Time to get our malaria control efforts back on track

Time to get our malaria control efforts back on track
© iStock/MShep2

Malaria control efforts have stagnated after several years of global decline according to new World Malaria Report 2018 and its time to get reduction back on track.

In order to get the reduction in malaria deaths and disease back on track, WHO and partners are joining a new country-led response to maximise malaria control efforts. Launched earlier this week, the response aims to scale up prevention and treatment, and increase investment to protect vulnerable individuals from the deadly disease.

Plateauing malaria control efforts

For the second consecutive year, the annual report produced by WHO reveals a plateauing in numbers of people affected by malaria:

  • 2010: estimated 239 million cases of malaria
  • 2015: estimated 214 million
  • 2016: estimated 217 million
  • 2017: estimated 219 million.

Dr Tedros Adhanom Ghebreyesus, WHO Director-General says: “Nobody should die from malaria. But the world faces a new reality: as progress stagnates, we are at risk of squandering years of toil, investment and success in reducing the number of people suffering from the disease.”

“We recognise we have to do something different – now. So today we are launching a country-focused and -led plan to take comprehensive action against malaria by making our work more effective where it counts most – at local level.”

High impact response is urgently required

The launch of a ‘high burden to high impact’ response plan has been put in place to support nations with most malaria cases and deaths. The response follows a call made by Dr Tedros at the World Health Assembly in May 2018 for an urgent new approach to initiate malaria control efforts. It is based on four pillars:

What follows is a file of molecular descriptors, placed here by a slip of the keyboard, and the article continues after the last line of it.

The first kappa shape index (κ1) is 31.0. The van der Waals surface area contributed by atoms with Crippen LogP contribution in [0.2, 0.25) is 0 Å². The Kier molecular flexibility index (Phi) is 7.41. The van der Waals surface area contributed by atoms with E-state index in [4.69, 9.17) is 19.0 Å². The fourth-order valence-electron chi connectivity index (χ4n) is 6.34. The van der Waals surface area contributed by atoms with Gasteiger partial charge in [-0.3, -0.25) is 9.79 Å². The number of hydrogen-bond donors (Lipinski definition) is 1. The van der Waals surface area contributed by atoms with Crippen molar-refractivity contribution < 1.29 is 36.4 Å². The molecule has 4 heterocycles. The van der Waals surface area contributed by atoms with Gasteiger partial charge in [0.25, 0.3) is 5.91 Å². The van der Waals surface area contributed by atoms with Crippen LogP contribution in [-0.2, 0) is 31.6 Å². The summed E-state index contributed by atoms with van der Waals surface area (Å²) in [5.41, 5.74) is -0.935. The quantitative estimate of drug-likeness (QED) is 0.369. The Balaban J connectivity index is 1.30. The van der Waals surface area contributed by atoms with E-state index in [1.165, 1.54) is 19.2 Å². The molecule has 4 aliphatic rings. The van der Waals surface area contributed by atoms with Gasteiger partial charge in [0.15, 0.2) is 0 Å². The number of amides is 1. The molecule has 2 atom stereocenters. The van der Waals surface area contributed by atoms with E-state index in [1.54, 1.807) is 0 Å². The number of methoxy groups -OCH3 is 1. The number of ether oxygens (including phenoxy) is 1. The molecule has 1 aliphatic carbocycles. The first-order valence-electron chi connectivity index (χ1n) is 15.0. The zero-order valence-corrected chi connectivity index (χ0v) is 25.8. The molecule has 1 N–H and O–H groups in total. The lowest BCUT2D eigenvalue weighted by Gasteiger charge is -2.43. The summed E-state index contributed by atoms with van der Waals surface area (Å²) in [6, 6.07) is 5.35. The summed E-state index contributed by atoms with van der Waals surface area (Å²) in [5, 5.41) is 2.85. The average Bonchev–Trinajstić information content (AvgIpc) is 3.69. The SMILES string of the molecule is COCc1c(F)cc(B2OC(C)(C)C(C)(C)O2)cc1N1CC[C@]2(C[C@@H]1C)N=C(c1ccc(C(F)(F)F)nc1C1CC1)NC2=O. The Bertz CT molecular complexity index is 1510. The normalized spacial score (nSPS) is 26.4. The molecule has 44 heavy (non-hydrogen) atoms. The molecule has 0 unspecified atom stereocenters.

1. Galvanizing national and global political attention to reduce malaria deaths
  2. Driving impact through the strategic use of information
  3. Establishing best global guidance, policies and strategies suitable for all malaria endemic countries
  4. Implementing a coordinated country response.

In some cases, there is light at the end of the tunnel

In 2018, WHO certified Paraguay as malaria free, the first country in the Americas to receive this status in 45 years. Three other countries – Algeria, Argentina and Uzbekistan – have requested official malaria-free certification from WHO.

Dr Matshidiso Moeti, WHO Regional Director for Africa adds: “When countries prioritize action on malaria, we see the results in lives saved and cases reduced.”

“WHO and global malaria control partners will continue striving to help governments, especially those with the highest burden, scale up the response to malaria.”

Nevertheless, globally, we have a long way to go to improve malaria control efforts and meet the 2030 targets of the global malaria strategy, the investments in malaria should reach at least $6.6 billion (~€5.8billion) annually by 2020 – more than double the amount available today.


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